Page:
Odebolt - Popcorn Center of the World

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Overview of Odebolt showing popcorn offices in center


History of Sac County, Iowa;  1914, B. F. Bowen & company, Inc., Indianapolis, IN

Let it be known that Odebolt is situated within the most famous popcorn center of the entire world. But few persons who purchase a sack of popcorn at a street corner or of an urchin at the train, ever stop to think where all this product comes from. It does not thrive in many sections of the world, and it is mostly grown in the Western states, with the largest acreage growing on Iowa soil, with Sac county as its center, and Odebolt the shipping point from which the major portion of it comes. Field and garden seeds and popcorn are the two greatest industries of the town- of Odebolt. This county has just the right soil and climate to give the best results in pop- corn production. Others nearby may be as good, but here the business has been successfully carried on for a number of years so satisfactorily that dealers and buyers seek no further in making their selection of corn. There is a great difference in popcorn, some being unfit for market and unfit for use. The dealers who handle this commodity at Odebolt have come to know just how to cure or keep this corn in a suitable condition to have the "best popping results," as they term it.

Recent writers who have looked into this industry state that nowhere in all the world is there as much popcorn bought, housed and shipped as from the town of Odebolt, Sac county, Iowa. It goes onto the world's market by the hundredweight and not, as other corn, by the bushel. An average yield per acre is two thousand five hundred pounds and the price per hundred pounds is about one dollar and twenty-five cents, while the expense of cultivating it is about the same as field corn, the cost of harvesting is fully three times as much. Many farmers have separate cribs and keep their corn over until the following season. Much money has been made from this simple crop. Some seasons, when the supply has been short and the demand large, the prices have reached as high as four dollars per hundred pounds, while at other seasons it has sold for much less than half that amount. The loss in cobs and shrinkage is about twenty-eight per cent. At two dollars and fifty cents per hundred, an acre of land will produce popcorn to the value of forty-three dollars and seventy-five cents. The corn is either grown in drills or check- rows. Planters are the same as for field corn and from fi\'e to eight grains are used for seed. In 1912 the Trans-Mississippi Grain Company bought popcorn at Odebolt, Arthur. Early and Battle Creek. The Odebolt crop averaged about three hundred and fifty pounds per acre, more than at any other of these points. It is said by experts that the most successful locality to produce this crop in all the corn-growing belt is within a radius of about fifteen miles of Odebolt.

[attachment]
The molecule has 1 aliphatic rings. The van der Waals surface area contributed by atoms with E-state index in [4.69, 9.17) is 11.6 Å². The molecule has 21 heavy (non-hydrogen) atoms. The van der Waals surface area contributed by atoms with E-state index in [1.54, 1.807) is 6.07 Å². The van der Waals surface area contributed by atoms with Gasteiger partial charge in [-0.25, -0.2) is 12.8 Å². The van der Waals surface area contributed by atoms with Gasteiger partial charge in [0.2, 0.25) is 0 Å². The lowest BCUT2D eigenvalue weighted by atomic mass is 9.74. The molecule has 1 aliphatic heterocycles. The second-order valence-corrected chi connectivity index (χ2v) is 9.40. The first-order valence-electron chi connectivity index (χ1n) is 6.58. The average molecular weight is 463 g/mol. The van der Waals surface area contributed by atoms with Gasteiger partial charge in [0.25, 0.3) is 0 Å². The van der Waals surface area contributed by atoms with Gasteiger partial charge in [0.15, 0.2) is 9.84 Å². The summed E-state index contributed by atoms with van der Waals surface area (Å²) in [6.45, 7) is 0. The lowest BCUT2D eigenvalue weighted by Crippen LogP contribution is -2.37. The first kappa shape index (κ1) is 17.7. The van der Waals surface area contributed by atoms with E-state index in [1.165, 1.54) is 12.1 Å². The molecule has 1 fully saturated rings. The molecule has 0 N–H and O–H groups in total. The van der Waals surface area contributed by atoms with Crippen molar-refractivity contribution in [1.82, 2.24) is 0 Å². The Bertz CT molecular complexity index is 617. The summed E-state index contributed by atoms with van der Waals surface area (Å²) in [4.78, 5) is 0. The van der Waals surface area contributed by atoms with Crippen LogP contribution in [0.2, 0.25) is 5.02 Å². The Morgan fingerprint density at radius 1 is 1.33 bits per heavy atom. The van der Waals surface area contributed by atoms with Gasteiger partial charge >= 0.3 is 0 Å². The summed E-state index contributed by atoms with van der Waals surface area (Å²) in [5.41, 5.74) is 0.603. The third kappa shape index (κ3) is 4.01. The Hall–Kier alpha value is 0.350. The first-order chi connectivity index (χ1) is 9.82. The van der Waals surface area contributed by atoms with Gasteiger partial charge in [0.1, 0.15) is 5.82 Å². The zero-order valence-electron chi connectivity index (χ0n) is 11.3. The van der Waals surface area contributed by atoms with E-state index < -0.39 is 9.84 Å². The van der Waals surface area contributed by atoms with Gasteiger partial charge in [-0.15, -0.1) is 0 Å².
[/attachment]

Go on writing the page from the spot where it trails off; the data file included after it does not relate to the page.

Among the earliest dealers and growers of this crop was the firm of Reuber & Bruce. Mr. Reuber commenced it about 1893. This firm now ships popcorn from coast to coast and from Canada to the far-off Gulf of Mexico. Shipments are made in car-load lots and in packages of a few pounds sent through the mails. All corn is graded and tested before it is sent out to customers.

Three other firms also handle popcorn in Odebolt. The Dickerson Company, of Minneapolis, are exclusively engaged in this line of business, except that they usually carry a side-line of general garden and field seeds.